In an age of electronic excess, the White Stripes and several other up-and-coming duos have made streamlining your lineup and rocking out in stark minimalism a bold new trend in indie rock.
While they remain anomalies, underground pairs have an impressive history. They were among the most forward-thinking acts of the proto-punk and punk eras. The Silver Apples created a new instrument, a series of oscillators dubbed the Simeon after their frontman. Suicide dreamt up synth-pop augmented with performance art. Both were coveted by the burgeoning new-wave crowd.
In the '80s and '90s, twosomes prompted renewed interest in guitar-driven rock and its earliest influences. One-time Athens duo Flat Duo Jets successfully spawned a unique mix of blues, rockabilly and swing. Chicago's Royal Trux countered with a visceral fog of guitar noise and snarled vocals. And while it should be noted that both acts eventually expanded their lineups during brief major-label flirtations, their influence on the duos of today is immeasurable.
With the Duo Jets as his inspiration, the White Stripes' Jack White formed his first two-piece with upholstery-business mentor Brian Muldoon. When the friends parted ways, Meg White stumbled into the spot as drummer. They inadvertently birthed the Stripes during an impromptu jam session in the attic of the house she shared with Jack.
While many of the current crop of duos were conceived as twosomes, others are simply paired-down versions of larger groups. Before their bassist quit, veteran indie-poppers Quasi were a three-piece called Motorgoat. Athens duo Jucifer also started out as a trio; when their drummer departed, Ed Livengood switched from bass to drums, and the vacancy was never filled. "It is a lot easier to find a bass player than it is to find a [good] drummer," says Jucifer's Amber Valentine.
Bad news for bass players
The current crop of duos eschews bass guitar altogether, which makes for interesting modes of compensation. The White Stripes regain balance with the occasional keyboard part and octave pedals, while fellow buzz duo the Kills use low-end guitar tones and a drum machine. Jucifer runs Valentine's guitar through a bass amp to give it a muddied, deep pitch, and Akron, Ohio's Black Keys inject soulful, semi-deep vocals to add extra oomph. "In our case," says Quasi's Sam Coomes, "we found that with a keyboard, the left hand can play bass notes and the right hand can do guitar parts. So it's like a power trio with only two people."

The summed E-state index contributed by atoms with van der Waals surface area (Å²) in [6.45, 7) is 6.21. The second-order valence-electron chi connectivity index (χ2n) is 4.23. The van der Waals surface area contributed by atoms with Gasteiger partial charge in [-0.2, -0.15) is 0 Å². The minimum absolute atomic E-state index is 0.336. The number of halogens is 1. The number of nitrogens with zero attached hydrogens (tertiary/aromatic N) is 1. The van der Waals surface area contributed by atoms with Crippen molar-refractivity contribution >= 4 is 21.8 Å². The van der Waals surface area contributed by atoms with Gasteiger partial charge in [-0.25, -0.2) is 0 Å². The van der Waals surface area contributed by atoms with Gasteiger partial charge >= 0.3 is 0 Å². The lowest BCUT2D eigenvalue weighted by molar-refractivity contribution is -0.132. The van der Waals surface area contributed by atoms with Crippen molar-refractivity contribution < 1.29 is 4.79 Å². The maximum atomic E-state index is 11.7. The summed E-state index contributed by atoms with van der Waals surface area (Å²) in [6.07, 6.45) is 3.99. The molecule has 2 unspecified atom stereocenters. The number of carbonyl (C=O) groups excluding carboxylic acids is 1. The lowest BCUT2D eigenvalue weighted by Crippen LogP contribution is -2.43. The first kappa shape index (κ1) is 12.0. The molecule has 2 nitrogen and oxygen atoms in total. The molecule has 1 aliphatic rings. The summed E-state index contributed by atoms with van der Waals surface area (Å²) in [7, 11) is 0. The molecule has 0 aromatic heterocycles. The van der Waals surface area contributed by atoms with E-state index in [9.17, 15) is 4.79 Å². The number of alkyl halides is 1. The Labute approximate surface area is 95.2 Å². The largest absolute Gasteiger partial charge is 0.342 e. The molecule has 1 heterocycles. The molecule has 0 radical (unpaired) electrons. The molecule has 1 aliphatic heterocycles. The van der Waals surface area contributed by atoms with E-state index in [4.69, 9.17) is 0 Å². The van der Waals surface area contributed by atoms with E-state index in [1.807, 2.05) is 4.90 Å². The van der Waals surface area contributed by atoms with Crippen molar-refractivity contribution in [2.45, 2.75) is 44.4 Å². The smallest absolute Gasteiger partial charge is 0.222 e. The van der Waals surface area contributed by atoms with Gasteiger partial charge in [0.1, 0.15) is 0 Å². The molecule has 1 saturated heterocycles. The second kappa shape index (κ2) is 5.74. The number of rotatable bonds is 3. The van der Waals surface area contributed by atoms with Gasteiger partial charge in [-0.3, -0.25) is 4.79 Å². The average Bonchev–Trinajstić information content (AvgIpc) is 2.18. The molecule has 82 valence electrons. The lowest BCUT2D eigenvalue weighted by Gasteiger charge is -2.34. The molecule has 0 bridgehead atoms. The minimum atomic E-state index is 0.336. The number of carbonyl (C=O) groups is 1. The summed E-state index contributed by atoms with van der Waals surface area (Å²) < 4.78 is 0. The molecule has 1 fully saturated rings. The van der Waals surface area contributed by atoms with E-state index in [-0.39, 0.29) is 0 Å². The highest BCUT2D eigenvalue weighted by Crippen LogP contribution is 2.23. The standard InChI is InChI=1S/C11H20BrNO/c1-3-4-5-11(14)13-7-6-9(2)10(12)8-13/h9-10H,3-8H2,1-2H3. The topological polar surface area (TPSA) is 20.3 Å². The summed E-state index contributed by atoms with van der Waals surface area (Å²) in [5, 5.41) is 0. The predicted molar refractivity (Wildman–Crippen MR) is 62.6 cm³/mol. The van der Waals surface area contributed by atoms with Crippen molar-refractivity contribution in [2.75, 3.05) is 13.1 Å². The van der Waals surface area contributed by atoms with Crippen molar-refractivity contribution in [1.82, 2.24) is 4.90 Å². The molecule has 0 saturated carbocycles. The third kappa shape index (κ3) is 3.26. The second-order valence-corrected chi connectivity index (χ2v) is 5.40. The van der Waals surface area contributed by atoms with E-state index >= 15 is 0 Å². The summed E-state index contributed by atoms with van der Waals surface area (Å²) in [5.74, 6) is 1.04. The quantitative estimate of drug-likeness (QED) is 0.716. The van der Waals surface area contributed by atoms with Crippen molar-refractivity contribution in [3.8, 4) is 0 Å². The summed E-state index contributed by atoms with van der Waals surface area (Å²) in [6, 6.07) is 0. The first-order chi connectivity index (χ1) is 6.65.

Live and loud
Almost by necessity, duos typically provide primitive performances on stage. Like the Duo Jets' Dexter Romweber before him, Jack White has a mic facing the band's drum kit along with one facing the crowd; alternating between the two, he adds frantic physical motion to the music. The Kills' Alison Mossheart and Jamie Hince thrive on taut interaction on stage; their staring contests helping them move as a single, icy entity. Jucifer's wall of sound is achieved with a rack of amps that takes them several hours to assemble and disassemble.
Married to the music
The off-stage intimacy pervading the modern two-piece contributes to the energy on stage. Jucifer's Livengood and Valentine are married. Quasi's Coomes and Janet Weiss are divorced, as are the White Stripes' Jack and Meg White -- who, contrary to rumor, are not brother and sister. As off-stage chemistry leak on stage, the result carries an emotional wallop. Or as Coomes explains, "I think the difficult emotional dynamic [surrounding his and drummer Weiss' divorce] added some sort of charge to what we were doing at that time."
But these personal relationships are also a means by which these acts remain duos over the long haul. Says Valentine, "Ed and I can play together, and the relationship that we have and what we've evolved into being -- this band -- is something that is exclusive. If other people were brought into it, it would be a different band."
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